10 Dec 2021

A new study looks at systems to find, fix and prevent child labour. Here’s why it matters.

“In order to better protect children from harmful work, it is critical that we understand the systems that farmers and workers are using to prevent, detect and remediate child labour," explains Anita Sheth, Senior Advisor for Social Compliance and Development at Fairtrade.

Coffee seedling young farmer Indonesia 870
Koptan Gayo Megah Berseri coffee cooperative in Indonesia has a plant nursery and training programme for young adult farmers.
Rosa Panggabean / Fairtrade / Fairpicture

160 million. According to the United Nations, that’s the estimated number of children trapped in child labour around the world. It’s both an astonishing and distressing number – one that indicates an 8.4 million increase over the last four years. And one that incriminates the COVID-19 pandemic as a leading impediment in the fight against child labour, having limited children’s access to education, health services, food and protection.

While 2021 marks the global community’s observance of the International Year for the Elimination of Child Labour, it also represents a catalysing moment in which stakeholders must take stock of their efforts in eradicating child labour and understand what more can be done… and what can be done better.

“In order to better protect children from harmful work, it is critical that we understand the systems that farmers and workers are using to prevent, detect and remediate child labour,” explains Anita Sheth, Senior Advisor for Social Compliance and Development at Fairtrade.

“That’s why at Fairtrade we commissioned a study to look at two different child labour monitoring and remediation systems and learn how producers assess them on a range of factors in order to provide insights that will benefit all stakeholders, from farmers and governments to companies and NGOs,” Sheth continues. “Only in that way can we truly build a better understanding of how these stakeholders can successfully play their critical role in eradicating child labour in agriculture and throughout supply chains.”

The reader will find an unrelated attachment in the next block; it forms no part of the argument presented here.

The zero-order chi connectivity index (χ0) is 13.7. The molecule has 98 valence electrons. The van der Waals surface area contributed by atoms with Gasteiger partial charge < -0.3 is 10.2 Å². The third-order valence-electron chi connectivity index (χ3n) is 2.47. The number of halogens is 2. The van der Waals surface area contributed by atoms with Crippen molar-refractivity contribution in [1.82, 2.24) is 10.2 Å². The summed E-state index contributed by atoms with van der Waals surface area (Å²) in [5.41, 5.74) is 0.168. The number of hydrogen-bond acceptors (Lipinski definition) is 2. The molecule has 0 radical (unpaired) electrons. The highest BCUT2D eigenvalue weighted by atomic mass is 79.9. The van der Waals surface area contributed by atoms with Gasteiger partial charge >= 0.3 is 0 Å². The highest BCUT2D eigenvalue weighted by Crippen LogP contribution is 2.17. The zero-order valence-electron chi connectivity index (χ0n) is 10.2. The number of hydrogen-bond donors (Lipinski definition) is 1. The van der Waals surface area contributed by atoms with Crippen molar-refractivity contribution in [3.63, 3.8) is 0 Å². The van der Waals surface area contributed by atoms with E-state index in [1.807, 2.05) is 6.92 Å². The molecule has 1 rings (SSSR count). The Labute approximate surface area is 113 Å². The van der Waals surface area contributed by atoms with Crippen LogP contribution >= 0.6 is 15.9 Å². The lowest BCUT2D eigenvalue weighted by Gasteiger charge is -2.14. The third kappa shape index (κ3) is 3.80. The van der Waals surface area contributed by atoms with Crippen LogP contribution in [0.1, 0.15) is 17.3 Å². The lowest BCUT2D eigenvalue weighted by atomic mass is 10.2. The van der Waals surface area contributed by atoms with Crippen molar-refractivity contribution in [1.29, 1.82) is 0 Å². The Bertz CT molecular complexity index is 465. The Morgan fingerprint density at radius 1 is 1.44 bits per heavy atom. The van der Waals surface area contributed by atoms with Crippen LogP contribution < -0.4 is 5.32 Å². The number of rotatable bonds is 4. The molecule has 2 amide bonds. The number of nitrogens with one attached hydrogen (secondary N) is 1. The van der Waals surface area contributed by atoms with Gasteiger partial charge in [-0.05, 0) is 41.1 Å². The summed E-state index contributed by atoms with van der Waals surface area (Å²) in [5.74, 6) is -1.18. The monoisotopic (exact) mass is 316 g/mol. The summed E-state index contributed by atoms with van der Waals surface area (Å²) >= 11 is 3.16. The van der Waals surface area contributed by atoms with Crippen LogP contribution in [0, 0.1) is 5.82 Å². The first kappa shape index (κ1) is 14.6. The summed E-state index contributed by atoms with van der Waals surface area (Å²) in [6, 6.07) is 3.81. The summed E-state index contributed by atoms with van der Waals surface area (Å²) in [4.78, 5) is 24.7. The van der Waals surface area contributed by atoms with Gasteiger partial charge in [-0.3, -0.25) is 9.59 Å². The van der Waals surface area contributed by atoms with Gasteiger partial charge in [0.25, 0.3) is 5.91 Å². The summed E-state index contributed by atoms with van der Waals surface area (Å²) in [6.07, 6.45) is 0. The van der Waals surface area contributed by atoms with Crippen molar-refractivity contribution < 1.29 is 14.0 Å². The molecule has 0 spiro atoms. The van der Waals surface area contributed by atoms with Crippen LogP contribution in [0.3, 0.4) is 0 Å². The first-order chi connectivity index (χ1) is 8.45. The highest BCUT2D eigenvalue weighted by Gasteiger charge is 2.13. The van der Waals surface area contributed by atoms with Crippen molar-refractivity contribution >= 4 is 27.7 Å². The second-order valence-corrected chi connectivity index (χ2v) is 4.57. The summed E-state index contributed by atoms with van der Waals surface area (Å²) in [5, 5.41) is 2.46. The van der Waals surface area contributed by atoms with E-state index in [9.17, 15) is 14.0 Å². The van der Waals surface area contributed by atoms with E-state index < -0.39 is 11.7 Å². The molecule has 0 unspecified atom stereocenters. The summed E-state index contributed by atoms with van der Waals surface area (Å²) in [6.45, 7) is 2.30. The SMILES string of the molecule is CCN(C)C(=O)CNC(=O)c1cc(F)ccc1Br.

The two systems evaluated were the Internal Control System, and the Fairtrade Youth-Inclusive Community-Based Monitoring and Remediation system for child labour.

Internal Control Systems monitor compliance with specific control points related to standards and laws, and are focused on all farm activities. This system involves commercial partners when needed.

The Fairtrade Youth-Inclusive Community-Based Monitoring and Remediation (YICBMR) system, on the other hand, covers areas of farm production as well as the broader community. It actively engages Fairtrade and non-Fairtrade farms, including young people themselves, and brings in government entities, companies, and civil society to share information and take action.

More than 180 producers and 122 community members, including children, from four countries – India, Ghana, Belize and the Dominican Republic – were interviewed or participated in focus group discussions to share their views. Different stakeholders from within the Fairtrade system were also interviewed as participants in different aspects of Fairtrade’s certification process and support to producers.

The study found that both systems are effective for their intended scope: the Internal Control System for monitoring compliance on farms, and the Fairtrade Youth-Inclusive Community-Based Monitoring and Remediation system for addressing child labour risks and cases in a deeper way and engaging communities and governments.